For example, I recently installed the Kazaa desktop as part of a recent review of multimedia searching that I wrote. I was informed that a program called WhenU would be installed, to offer me coupons based on pages I was viewing. You couldn't run Kazaa without also installing WhenU, so I, like many others agreed. But when I uninstalled Kazaa, WhenU remained on my system (even though to my recollection, I was told that it would be removed). Ads kept popping up unwanted, until I took further action to disable the program.
Software-Free Contextual Advertising
Despite some of the concerns with contextual ads raised above, there are others who've long run contextual ads without controversy. In particular, these are those companies who work directly with publishers to insert contextual ads, rather than relying on software to insert such ads without publisher cooperation.
IndustryBrains is an example of this. Over the past year, the company has cut deals with a variety of publishers to insert paid listings into their pages, such as MacWorld and Ziff Davis Media web sites, such as eWeek.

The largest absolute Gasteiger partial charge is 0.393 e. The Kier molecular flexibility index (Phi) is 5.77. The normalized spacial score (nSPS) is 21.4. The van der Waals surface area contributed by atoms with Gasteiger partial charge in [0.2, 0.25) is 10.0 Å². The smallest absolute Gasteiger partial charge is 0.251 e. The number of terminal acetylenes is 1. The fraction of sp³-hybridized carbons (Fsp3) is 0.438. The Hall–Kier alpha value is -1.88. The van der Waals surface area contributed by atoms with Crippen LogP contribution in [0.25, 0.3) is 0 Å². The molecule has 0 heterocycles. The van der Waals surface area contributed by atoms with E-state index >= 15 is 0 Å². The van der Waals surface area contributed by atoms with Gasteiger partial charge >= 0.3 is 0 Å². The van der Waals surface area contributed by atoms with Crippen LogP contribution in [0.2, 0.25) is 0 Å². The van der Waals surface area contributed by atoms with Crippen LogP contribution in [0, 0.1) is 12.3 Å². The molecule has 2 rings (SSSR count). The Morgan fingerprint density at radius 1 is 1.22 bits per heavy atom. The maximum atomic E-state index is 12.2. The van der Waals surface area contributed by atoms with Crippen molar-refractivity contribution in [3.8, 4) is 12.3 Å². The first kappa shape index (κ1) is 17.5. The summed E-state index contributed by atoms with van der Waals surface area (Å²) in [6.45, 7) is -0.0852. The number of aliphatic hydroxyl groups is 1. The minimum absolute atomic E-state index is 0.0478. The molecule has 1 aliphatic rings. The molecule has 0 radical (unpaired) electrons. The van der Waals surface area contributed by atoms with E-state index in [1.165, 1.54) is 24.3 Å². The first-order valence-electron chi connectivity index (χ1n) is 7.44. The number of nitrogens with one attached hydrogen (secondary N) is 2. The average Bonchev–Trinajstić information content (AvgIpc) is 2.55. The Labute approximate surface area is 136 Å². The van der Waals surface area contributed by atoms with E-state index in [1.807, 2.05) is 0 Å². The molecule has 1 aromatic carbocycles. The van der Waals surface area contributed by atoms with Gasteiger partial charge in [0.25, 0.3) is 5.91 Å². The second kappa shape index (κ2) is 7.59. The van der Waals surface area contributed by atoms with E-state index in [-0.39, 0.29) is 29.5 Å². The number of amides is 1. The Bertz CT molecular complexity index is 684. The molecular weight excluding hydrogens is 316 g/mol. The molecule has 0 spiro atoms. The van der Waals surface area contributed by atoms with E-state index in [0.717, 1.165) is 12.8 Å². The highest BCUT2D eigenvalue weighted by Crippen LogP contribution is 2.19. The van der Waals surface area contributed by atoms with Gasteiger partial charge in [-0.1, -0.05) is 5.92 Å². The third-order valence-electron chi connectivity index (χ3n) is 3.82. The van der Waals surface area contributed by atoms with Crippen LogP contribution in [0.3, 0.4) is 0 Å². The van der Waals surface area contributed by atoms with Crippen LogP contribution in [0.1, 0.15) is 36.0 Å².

Scroll to the bottom of eWeek's page on computer storage, and you'll see IndustryBrains' contextual links in the Marketplace section, near the bottom of the page. Placing these links required no change to a user's computer, while eWeek and IndustryBrains both share the money earned by clicks on them.
PRIMEDIA-owned About.com has long been a pioneer with contextual links, inserting listings from its Sprinks service into content within its own network. For example, Sprinks ads related to job searching appear in the Sponsored Links area of the About Job Searching Guide (and unfortunately also appear in an annoying, giant pop-up).